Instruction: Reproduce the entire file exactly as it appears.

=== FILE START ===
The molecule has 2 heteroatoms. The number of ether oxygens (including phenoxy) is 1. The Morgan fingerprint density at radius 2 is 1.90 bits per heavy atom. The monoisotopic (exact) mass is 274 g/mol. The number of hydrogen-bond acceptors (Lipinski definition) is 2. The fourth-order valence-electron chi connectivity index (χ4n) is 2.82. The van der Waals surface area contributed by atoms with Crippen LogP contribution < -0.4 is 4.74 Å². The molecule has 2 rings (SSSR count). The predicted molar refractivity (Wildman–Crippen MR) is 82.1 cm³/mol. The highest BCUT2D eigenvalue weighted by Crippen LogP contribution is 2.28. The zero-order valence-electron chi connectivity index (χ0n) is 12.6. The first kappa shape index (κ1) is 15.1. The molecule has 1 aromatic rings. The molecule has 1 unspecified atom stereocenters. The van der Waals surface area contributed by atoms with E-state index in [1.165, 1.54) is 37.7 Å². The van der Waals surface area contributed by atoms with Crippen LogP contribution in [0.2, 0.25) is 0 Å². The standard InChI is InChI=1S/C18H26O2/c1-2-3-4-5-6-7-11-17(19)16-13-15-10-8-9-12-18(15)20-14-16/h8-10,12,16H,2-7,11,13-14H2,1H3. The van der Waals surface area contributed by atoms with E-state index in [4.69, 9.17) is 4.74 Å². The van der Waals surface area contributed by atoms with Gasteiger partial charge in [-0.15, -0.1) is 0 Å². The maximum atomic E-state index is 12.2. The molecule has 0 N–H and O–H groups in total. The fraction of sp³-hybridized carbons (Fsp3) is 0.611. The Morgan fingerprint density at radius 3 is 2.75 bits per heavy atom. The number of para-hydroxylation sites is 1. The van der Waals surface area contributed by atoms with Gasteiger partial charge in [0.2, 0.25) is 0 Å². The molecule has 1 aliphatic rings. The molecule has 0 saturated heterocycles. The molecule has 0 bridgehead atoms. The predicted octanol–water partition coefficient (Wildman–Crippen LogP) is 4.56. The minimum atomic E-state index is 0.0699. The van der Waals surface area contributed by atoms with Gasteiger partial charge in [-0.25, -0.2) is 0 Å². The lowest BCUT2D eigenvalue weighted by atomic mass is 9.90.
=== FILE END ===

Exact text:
The molecule has 2 heteroatoms. The number of ether oxygens (including phenoxy) is 1. The Morgan fingerprint density at radius 2 is 1.90 bits per heavy atom. The monoisotopic (exact) mass is 274 g/mol. The number of hydrogen-bond acceptors (Lipinski definition) is 2. The fourth-order valence-electron chi connectivity index (χ4n) is 2.82. The van der Waals surface area contributed by atoms with Crippen LogP contribution < -0.4 is 4.74 Å². The molecule has 2 rings (SSSR count). The predicted molar refractivity (Wildman–Crippen MR) is 82.1 cm³/mol. The highest BCUT2D eigenvalue weighted by Crippen LogP contribution is 2.28. The zero-order valence-electron chi connectivity index (χ0n) is 12.6. The first kappa shape index (κ1) is 15.1. The molecule has 1 aromatic rings. The molecule has 1 unspecified atom stereocenters. The van der Waals surface area contributed by atoms with E-state index in [1.165, 1.54) is 37.7 Å². The van der Waals surface area contributed by atoms with Crippen LogP contribution in [0.2, 0.25) is 0 Å². The standard InChI is InChI=1S/C18H26O2/c1-2-3-4-5-6-7-11-17(19)16-13-15-10-8-9-12-18(15)20-14-16/h8-10,12,16H,2-7,11,13-14H2,1H3. The van der Waals surface area contributed by atoms with E-state index in [4.69, 9.17) is 4.74 Å². The van der Waals surface area contributed by atoms with Gasteiger partial charge in [-0.15, -0.1) is 0 Å². The maximum atomic E-state index is 12.2. The molecule has 0 N–H and O–H groups in total. The fraction of sp³-hybridized carbons (Fsp3) is 0.611. The Morgan fingerprint density at radius 3 is 2.75 bits per heavy atom. The number of para-hydroxylation sites is 1. The van der Waals surface area contributed by atoms with Gasteiger partial charge in [0.2, 0.25) is 0 Å². The molecule has 1 aliphatic rings. The molecule has 0 saturated heterocycles. The molecule has 0 bridgehead atoms. The predicted octanol–water partition coefficient (Wildman–Crippen LogP) is 4.56. The minimum atomic E-state index is 0.0699. The van der Waals surface area contributed by atoms with Gasteiger partial charge in [-0.25, -0.2) is 0 Å². The lowest BCUT2D eigenvalue weighted by atomic mass is 9.90.